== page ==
The Senate also voted on HB2212 and made no amendments, so it is on its way to the Governor's desk for signature. HB2212 is the very important bill to update how the Veteran Service Organizations can make their required matching payments for the VCAP grant program. The House passed SB136, that would allow someone to place the designation of VETERAN on their drivers license. The House amended SB136 to say VETERAN would be on the front of the license. Hopefully, the Senate will concur so it will head to the Governor's desk this week as well.
One military bill that the Veteran, Military Affairs & Homeland Security
Committee will not be on the conference committee is HB2109, which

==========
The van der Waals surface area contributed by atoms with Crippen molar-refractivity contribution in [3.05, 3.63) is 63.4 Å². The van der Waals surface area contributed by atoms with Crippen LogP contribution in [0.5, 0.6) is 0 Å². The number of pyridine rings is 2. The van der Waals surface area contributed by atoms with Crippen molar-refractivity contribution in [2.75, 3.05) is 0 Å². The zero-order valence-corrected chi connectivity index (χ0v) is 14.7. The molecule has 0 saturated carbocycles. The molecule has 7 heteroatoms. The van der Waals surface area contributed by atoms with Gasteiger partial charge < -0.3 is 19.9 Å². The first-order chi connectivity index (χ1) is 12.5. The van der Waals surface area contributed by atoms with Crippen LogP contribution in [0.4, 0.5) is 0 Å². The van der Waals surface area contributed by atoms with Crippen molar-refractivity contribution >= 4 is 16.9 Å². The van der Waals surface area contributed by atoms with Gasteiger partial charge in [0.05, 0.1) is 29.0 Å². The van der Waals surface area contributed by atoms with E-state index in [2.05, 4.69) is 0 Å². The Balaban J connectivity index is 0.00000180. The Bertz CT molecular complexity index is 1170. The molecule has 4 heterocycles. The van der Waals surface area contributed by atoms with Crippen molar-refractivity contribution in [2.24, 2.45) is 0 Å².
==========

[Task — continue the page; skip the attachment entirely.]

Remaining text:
worries me. This is the bill to extend the second count of military
pupils in K-12 education. It was amended by the Senate to correct some technical language, but the House Education Budget Committee decided to non-concur and asked for a conference committee instead of concurring with the change and sending it to the Governor for signature. The conference committee is made up of Senate Education and House Education Budget Committees. Often, very important bills such as this, are used as vehicles for other bills that may not be too popular. Two of the House members of the conference committee assure me that the bill is safe and will be passed, but this is the time of conference committee reports.......
Who is on Conference Committees?
You can learn which conference committees are considering which bills at http://www.kslegislature.org/li/b2013_14/committees/conference/. This webpage also lists the Senators and Representatives assigned to the conference committees.
Keep in Touch
I am privileged and honored to be your voice in the Kansas Capitol. You
can track my activities on my website www.meier4kansas.com, my Facebook page www.facebook.com/Meier4Kansas, and Twitter